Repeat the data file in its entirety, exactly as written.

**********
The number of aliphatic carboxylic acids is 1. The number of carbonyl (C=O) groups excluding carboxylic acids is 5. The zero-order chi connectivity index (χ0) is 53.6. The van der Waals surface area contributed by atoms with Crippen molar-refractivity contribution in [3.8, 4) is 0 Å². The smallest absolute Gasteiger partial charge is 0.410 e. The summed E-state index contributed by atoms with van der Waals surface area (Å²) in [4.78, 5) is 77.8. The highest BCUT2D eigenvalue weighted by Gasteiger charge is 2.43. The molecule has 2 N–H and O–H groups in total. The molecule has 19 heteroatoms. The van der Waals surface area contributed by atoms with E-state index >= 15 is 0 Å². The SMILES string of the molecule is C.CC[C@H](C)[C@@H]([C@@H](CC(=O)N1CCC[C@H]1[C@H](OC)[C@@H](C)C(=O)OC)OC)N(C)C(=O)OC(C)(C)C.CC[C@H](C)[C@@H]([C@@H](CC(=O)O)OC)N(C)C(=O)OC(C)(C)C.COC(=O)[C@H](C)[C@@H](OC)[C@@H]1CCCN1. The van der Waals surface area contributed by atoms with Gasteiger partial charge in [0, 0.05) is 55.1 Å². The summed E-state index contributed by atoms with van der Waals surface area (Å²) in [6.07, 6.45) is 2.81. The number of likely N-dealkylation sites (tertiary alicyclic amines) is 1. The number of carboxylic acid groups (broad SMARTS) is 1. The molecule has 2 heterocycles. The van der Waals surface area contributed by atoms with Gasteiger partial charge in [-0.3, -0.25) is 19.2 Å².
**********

The number of aliphatic carboxylic acids is 1. The number of carbonyl (C=O) groups excluding carboxylic acids is 5. The zero-order chi connectivity index (χ0) is 53.6. The van der Waals surface area contributed by atoms with Crippen molar-refractivity contribution in [3.8, 4) is 0 Å². The smallest absolute Gasteiger partial charge is 0.410 e. The summed E-state index contributed by atoms with van der Waals surface area (Å²) in [4.78, 5) is 77.8. The highest BCUT2D eigenvalue weighted by Gasteiger charge is 2.43. The molecule has 2 N–H and O–H groups in total. The molecule has 19 heteroatoms. The van der Waals surface area contributed by atoms with E-state index >= 15 is 0 Å². The SMILES string of the molecule is C.CC[C@H](C)[C@@H]([C@@H](CC(=O)N1CCC[C@H]1[C@H](OC)[C@@H](C)C(=O)OC)OC)N(C)C(=O)OC(C)(C)C.CC[C@H](C)[C@@H]([C@@H](CC(=O)O)OC)N(C)C(=O)OC(C)(C)C.COC(=O)[C@H](C)[C@@H](OC)[C@@H]1CCCN1. The van der Waals surface area contributed by atoms with Gasteiger partial charge in [0, 0.05) is 55.1 Å². The summed E-state index contributed by atoms with van der Waals surface area (Å²) in [6.07, 6.45) is 2.81. The number of likely N-dealkylation sites (tertiary alicyclic amines) is 1. The number of carboxylic acid groups (broad SMARTS) is 1. The molecule has 2 heterocycles. The van der Waals surface area contributed by atoms with Gasteiger partial charge in [-0.3, -0.25) is 19.2 Å².